EXAMPLES OF FUNCTIONS
An example of the "define string" primitive function is the expression #(ds,AA,CAT). This causes recording of the string CAT in the memory and places the name AA of the string in a table of contents. The string can be called out of memory by the "call" function #(cl,AA). The result of the call function is to place the string value of the call, namely CAT, in the former location of #(cl,AA), with an expansion or a closing up of the surrounding strings. The call function is in the class of functions having a "value string." The define string function is an example of a function having a "null value"; i.e., no string is left behind in its place after its evaluation.
Evaluation of the "read string" function #(rs) causes the processor to accept input from the typewriter. Its value is the string as received from the typewriter up to a terminating "meta character" which is usually taken to be the apostrophe. The meta character can be changed. The "print string" function #(ps,X) causes printing out of the argument string, here represented by the symbol X. It has null value. The nested expression #(ps,#(cl,AA)) will cause CAT to be printed out.
In the beginning and at the completion of every processing cycle, the TRAC "idling procedure" #(ps,#(rs)) is automatically loaded into the TRAC processor. It is therefore seen that all strings and programs are effectively loaded into the interior of the idling procedure, and furthermore, all TRAC computations are made on functions nested within the argument string of some other function.
The TRAC algorithm governs the precise manner in which TRAC expressions are scanned and evaluated by the TRAC processor. At the beginning, the unevaluated strings are in the "active string" and the "scanning pointer" points to the leftmost character in this string. As characters have been treated by the scanning algorithm, they may be added to the right-hand end of a "neutral string," which is so called because its characters have been fully treated by the algorithm and are thus neutral, like alphabetic characters. The algorithm follows.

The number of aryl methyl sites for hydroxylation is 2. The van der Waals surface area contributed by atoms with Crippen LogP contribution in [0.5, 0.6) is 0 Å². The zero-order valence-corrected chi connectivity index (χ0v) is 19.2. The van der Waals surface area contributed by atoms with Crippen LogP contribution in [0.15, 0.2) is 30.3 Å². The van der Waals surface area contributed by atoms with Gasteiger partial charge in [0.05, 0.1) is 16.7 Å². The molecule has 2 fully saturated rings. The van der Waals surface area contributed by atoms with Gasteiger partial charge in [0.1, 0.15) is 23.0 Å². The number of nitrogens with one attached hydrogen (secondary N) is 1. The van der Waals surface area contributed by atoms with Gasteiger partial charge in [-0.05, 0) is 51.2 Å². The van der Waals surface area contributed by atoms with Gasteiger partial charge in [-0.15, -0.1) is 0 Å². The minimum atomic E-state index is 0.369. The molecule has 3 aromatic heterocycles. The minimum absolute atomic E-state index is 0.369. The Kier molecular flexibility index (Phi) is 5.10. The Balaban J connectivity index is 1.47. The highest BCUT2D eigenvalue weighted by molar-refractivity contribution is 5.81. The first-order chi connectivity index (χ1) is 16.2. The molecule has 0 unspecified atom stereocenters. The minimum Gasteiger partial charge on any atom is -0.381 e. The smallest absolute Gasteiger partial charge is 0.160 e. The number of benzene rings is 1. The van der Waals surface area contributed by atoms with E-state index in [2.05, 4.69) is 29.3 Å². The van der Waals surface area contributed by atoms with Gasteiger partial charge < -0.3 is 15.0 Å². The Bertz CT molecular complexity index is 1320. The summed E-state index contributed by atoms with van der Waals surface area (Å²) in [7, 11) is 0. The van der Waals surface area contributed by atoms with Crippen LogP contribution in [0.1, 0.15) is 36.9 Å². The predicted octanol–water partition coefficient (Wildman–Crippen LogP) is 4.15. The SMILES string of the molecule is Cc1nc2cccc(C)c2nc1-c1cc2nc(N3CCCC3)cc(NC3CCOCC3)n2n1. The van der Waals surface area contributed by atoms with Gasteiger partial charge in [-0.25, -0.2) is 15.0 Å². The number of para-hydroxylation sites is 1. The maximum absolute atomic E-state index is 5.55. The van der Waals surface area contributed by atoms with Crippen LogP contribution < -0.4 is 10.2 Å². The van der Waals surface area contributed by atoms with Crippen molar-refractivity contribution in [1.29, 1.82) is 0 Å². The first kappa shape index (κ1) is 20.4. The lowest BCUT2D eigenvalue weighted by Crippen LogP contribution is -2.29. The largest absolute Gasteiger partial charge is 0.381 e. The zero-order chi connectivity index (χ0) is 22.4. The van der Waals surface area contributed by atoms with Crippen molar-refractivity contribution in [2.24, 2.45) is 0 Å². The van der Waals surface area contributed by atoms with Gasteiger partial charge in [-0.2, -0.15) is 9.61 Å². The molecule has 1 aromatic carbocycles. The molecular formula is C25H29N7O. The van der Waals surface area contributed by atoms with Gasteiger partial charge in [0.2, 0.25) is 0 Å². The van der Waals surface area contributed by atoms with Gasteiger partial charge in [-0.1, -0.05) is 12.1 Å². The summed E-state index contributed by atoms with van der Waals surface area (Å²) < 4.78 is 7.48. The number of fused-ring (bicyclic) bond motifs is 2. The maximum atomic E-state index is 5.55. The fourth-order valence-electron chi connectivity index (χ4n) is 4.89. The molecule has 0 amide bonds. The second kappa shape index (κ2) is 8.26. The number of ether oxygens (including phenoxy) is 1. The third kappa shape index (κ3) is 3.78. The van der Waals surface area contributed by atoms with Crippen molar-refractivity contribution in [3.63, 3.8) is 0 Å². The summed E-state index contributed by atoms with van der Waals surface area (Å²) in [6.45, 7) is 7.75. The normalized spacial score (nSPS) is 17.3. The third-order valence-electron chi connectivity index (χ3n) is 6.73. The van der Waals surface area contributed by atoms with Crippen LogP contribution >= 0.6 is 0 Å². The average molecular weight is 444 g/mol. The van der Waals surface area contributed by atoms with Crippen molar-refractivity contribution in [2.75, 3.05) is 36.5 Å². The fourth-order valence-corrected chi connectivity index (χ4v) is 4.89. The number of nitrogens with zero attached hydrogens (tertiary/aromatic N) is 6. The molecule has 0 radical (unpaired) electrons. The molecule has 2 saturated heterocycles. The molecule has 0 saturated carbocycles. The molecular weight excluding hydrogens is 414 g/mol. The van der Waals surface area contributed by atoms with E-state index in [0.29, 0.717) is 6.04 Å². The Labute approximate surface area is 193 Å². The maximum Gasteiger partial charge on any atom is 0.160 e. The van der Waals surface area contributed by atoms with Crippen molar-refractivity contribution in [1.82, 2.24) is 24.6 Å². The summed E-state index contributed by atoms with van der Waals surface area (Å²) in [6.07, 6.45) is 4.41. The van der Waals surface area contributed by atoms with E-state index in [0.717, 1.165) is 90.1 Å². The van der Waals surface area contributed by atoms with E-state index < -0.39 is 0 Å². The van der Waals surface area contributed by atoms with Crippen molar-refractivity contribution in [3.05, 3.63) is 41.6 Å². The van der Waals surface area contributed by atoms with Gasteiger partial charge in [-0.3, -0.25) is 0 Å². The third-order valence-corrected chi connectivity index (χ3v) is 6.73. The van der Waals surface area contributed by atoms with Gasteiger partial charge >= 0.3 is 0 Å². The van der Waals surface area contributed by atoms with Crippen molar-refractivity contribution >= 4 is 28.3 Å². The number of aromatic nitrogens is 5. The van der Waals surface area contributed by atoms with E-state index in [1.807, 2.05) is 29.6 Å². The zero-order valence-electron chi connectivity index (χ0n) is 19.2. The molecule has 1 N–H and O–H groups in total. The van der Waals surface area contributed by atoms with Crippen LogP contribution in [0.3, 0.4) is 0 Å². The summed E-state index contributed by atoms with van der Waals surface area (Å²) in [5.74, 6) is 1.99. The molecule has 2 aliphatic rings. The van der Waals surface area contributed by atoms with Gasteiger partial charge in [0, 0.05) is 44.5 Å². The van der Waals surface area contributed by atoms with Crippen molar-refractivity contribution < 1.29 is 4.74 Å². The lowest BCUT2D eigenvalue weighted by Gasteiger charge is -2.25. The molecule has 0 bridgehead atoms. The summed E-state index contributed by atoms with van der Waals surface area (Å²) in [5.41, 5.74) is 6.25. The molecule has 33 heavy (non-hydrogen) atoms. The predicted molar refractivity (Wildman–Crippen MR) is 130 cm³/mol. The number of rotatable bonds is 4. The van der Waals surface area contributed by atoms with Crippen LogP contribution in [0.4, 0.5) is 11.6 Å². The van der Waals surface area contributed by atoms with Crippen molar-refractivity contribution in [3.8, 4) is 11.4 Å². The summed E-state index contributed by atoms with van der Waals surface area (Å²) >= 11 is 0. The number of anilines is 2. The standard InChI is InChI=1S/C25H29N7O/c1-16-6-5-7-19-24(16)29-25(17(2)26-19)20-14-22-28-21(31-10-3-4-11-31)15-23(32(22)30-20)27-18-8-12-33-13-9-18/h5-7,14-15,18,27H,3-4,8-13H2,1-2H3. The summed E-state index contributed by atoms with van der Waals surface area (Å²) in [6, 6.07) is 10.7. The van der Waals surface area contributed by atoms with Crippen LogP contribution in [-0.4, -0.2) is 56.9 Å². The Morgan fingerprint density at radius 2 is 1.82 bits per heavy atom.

The character under the scanning pointer is examined. If there is no character left (active string empty), go to rule 14. If the character just examined (by rule 1) is a begin parenthesis, the character is deleted and the pointer is moved ahead to the character following the first matching end parenthesis. The end parenthesis is deleted and all nondeleted characters passed over (including nested parentheses) are put into the neutral string without change. Go to rule 1. If the character just examined is either a carriage return, a line feed or a tabulate, the character is deleted. Go to rule 15. If the character just examined is a comma, it is deleted. The location following the right-hand character at the end of the neutral string, called the "current location," is marked by a pointer to indicate the end of an argument substring and the beginning of a new argument substring. Go to rule 15. If the character is a sharp sign, the next character is inspected. If this is a begin parenthesis, the beginning of an active function is indicated. The sharp sign and begin parenthesis are deleted and the current location in the neutral string is marked to indicate the beginning of an active function and the beginning of an argument substring. The scanning pointer is moved to the character following the deleted parenthesis. Go to rule 1. If the character is a sharp sign and the next character is also a sharp sign, the second-following character is inspected. If this is a begin parenthesis, the beginning of a neutral function is indicated. Two sharp signs and the begin parenthesis are deleted and the current location in the neutral string is marked to indicate the beginning of a neutral function and the beginning of an argument substring. The scanning pointer is moved to the character following the deleted parenthesis. (Go to rule 1. If the character is a sharp sign, but neither rule 5 or 6 applies, the character is added to the neutral string. Go to rule 15. If the character is an end parenthesis, the character is deleted. The current location in the neutral string is marked by a pointer to indicate the end of an argument substring and the end of a function. The pointer to the beginning of the current function is now retrieved. The complete set of argument substrings for the function have now been defined. The action indicated for the function is performed. Go to rule 10. If the character meets the test of none of the rules 2 through 8, transfer the character to the right-hand end of the neutral string and go to rule 15. If the function has null value, go to rule 13. If the function was an active function, the value string is inserted to the left of (preceding) the first unscanned character in the active string. The scanning pointer is reset so as to point to the location preceding the first character of the new value string. Go to rule 13. If the function was a neutral function, the value string is inserted in the neutral string with its first character being put in the location pointed to by the current begin-of-function pointer. Delete the argument and function pointers back to the begin-of-function pointer. The scanning pointer is not reset. Go to rule 15. Delete the argument and function pointers back to the begin-of-function pointer for the function just evaluated, resetting the current location to this point. Go to rule 15. Delete the neutral string, initialize its pointers, reload a new copy of the idling procedure into the active string, reset the scanning pointer to the beginning of the idling procedure, and go to rule 1. Move the scanning pointer ahead to the next character. Go to rule 1.